China has banned hip-hop culture and anyone with tattoos from national television, calling them ‘tasteless, vulgar and obscene’.
It appears hip-hop is not China’s cup of tea, or at least the top media regulator isn’t a fan. In the country’s latest banning streak, the State Administration of Press, Publication, Radio, Film and Television of the People’s Republic of China (SAPPRFT) has banned programs from featuring anyone with tattoos, as well as any references to or images of hip-hop culture.
Chinese news outlet Sina reports that SAPPRFT released a statement saying: “Programmes should not feature people with tattoos [or depict] hip-hop culture, sub-culture (non-mainstream culture) and dispirited culture (decadent culture).”
TIME also reports that Gao Changli, director of the administration’s publicity department, has outlined four “Don’t” rules for the country’s media institutions to follow:
- 1. Absolutely do not use actors whose heart and morality are not aligned with the party and whose morality is not noble.
- 2. Absolutely do not use actors who are tasteless, vulgar and obscene.
- 3. Absolutely do not use actors whose ideological level is low and have no class.
- 4. Absolutely do not use actors with stains, scandals and problematic moral integrity.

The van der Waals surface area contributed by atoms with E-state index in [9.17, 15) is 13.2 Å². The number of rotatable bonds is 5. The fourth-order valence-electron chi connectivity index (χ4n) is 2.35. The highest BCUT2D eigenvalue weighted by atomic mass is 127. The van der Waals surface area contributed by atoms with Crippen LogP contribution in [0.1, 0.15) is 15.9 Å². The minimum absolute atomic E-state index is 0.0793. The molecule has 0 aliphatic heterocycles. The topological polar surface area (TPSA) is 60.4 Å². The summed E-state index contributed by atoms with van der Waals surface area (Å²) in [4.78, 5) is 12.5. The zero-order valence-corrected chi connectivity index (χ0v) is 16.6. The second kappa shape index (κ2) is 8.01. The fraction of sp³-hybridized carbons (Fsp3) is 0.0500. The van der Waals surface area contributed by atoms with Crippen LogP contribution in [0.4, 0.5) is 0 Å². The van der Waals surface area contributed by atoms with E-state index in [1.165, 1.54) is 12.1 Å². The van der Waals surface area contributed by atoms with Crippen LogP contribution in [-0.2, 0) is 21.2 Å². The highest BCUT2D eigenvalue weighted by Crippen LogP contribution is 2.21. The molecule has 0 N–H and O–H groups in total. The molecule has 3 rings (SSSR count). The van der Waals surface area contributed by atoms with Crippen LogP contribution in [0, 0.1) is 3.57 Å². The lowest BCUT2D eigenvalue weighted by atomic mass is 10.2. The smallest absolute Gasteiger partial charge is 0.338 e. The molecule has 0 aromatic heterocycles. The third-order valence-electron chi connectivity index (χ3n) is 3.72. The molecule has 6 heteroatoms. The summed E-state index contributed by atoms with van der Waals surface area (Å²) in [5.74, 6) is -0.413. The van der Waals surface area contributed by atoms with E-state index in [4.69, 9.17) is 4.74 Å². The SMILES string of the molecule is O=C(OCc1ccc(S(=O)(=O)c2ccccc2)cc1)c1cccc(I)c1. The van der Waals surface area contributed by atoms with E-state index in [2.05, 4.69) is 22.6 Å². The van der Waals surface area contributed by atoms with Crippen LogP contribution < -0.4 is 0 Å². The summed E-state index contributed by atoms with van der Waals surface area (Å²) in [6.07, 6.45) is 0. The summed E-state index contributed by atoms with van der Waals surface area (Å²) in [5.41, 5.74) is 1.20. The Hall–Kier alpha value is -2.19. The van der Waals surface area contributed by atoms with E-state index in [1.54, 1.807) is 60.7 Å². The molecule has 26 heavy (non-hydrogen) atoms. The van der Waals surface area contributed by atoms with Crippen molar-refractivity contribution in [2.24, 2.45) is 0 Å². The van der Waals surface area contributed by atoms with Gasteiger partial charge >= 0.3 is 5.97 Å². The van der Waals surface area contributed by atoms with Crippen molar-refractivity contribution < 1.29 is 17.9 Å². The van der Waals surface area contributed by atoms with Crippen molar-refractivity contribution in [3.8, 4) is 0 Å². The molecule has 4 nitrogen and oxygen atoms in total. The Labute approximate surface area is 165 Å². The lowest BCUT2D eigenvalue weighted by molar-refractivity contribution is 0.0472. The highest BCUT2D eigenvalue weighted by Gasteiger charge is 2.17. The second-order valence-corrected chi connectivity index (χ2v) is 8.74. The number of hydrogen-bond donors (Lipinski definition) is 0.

Several Chinese rappers and hip-hop artists have already fallen afoul of the new ban. Prominent rapper GAI, who appears on Hunan TV music competition, Singer, was removed from the show. Additionally, videos of him performing have been removed from the Singer official Youtube Channel. No official explanation has been given for this.
Similarly, TIME reports that well-known rapper Wang Hao, aka PG One, was forced to apologise for promoting drug culture and insulting women in his song Christmas Eve. And, the hip-hop-style necklace of a contestant on the show Super Brain—a memory competition that is not related to hip hop—was blurred out.
Hip-hop culture and tattoos on national TV join a growing list of things banned in China in recent years. In 2016, China banned “bizarre” architecture, claiming that there were too many “oversized, xenocentric, weird” buildings in the country. Authorities also banned a host of Western celebrities, among them singers Justin Bieber, Katy Perry and Lady Gaga, as well as actors Brad Pitt and Sharon Stone.